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Brompton stockpiles £1m in parts as contingency for “shit hits the fan” No Deal Brexit

Folding bike-maker prepares for the worst but retains positive outlook

Folding bicycle maker Brompton has leased a warehouse near Heathrow Airport where it has stockpiled parts worth £1 million to minimise disruption to its supply train in the event of a ‘No Deal’ Brexit.

The news comes as the company files its annual report and accounts for the year to 31 March 2018, with turnover rising 11 per cent to £36.1 million.

The increase reflects the impact of increased manufacturing capacity in the first full year of operation at its factory in Greenford, west London.

But with the UK set to leave the European Union on 29 March this year and it looking highly unlikely that Prime Minister Theresa May’s proposed deal will be approved by Parliament, the company is making contingency plans.

The company’s CEO, Will Butler-Adams, has previously said that fall in the value of sterling following the June 2016 referendum had enabled Brompton to reduce prices in overseas markets.

However, its manufacturing capabilities would be threatened with disruption in the event that the UK leaves the EU with no deal and parts and components, whether from Europe or further afield, get held up at customs.

Quoted in the Guardian, Butler-Adams said: “Taking storage [has cost] £50,000 but the implications of running out [of parts] could be £50,000 in a few days.

He also confirmed that the business had engaged consultants Grant Thornton to assist with its “shit hits the fan planning.”  

He added: “The most important thing is that we are going to continue to make [it] through Brexit. The rest we’ll muddle through.”

In the year to 31 March 2018, strong sales in the UK saw Bormpton’s unit sales for export markets drop from 77 per cent to 71 per cent of the 45,410 units produced.

Pre-tax profit for the year rose from £2.5 million to £3.1 million, with an improvement in gross margin more than making up for the higher operational costs incurred through employing more staff, higher overheads associated with the new factory, and opening own-brand stores in key markets.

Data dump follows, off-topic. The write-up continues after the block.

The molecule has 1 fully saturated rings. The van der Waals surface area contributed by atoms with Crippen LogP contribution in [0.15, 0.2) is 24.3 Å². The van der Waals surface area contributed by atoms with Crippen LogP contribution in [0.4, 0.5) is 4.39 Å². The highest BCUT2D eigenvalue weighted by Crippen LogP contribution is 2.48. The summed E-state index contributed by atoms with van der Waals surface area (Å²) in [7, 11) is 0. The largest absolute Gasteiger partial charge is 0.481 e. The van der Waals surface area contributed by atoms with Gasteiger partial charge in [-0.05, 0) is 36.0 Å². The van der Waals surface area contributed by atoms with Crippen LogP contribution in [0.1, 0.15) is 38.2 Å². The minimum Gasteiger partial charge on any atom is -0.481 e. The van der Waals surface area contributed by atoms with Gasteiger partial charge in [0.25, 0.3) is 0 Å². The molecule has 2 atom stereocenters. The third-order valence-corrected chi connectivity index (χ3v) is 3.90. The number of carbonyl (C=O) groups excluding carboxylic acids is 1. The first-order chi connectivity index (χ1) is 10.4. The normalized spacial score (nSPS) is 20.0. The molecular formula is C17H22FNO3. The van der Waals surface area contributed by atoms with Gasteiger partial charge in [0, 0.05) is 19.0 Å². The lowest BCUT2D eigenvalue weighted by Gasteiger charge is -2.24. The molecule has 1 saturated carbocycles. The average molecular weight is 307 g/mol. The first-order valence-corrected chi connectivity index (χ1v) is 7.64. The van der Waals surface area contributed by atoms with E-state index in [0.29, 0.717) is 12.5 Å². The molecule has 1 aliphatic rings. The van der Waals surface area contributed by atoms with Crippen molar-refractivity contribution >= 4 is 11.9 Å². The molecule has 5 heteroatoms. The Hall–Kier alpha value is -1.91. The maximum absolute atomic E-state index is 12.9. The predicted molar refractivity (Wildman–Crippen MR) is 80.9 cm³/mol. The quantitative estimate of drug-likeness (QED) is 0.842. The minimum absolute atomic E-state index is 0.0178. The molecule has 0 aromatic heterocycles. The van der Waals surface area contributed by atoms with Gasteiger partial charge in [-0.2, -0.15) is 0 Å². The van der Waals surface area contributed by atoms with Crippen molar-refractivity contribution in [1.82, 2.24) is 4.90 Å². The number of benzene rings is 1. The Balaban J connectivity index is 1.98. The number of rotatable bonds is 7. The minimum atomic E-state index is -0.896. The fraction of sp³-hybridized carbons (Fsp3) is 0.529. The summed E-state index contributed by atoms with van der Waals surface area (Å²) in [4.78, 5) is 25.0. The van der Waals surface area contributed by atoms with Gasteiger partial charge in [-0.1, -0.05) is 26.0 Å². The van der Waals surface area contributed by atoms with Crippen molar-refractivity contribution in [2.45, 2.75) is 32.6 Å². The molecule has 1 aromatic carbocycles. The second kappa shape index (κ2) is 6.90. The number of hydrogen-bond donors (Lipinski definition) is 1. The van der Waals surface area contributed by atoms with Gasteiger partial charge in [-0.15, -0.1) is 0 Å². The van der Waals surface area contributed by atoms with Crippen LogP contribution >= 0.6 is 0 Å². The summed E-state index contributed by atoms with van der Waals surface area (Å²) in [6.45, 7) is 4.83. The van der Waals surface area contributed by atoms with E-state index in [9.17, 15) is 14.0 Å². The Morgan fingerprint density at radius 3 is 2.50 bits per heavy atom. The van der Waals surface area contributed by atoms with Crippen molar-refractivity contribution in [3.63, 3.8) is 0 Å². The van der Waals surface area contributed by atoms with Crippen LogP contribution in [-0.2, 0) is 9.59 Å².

Domestically, while some parts of the UK bicycle industry, including distributors and retailers, have struggled in recent months, Butler-Adams believes that Brompton’s distinct products focus will help insulate it from wider industry issues.

“The bike market is still mostly recreational but we are selling in the ‘useful tool for living’ market,” he said. “When things are a bit challenging selling something useful is a strong asset.”

Adding to the company’s positive outlook is that as well as its factory now fully operational, the electric model of its folding bike is now on the market after several years of development costs hitting the bottom line.

The bike launched in the UK in August, almost six months into the current financial year, with 750 units already sold, ahead of a rollout to several European countries over the next couple of months.

Simon has been news editor at since 2009, reporting on 10 editions and counting of pro cycling’s biggest races such as the Tour de France, stories on issues including infrastructure and campaigning, and interviewing some of the biggest names in cycling. A law and languages graduate, published translator and former retail analyst, his background has proved invaluable in reporting on issues as diverse as cycling-related court cases, anti-doping investigations, and the bike industry. He splits his time between London and Cambridge, and loves taking his miniature schnauzer Elodie on adventures in the basket of her Elephant Bike.

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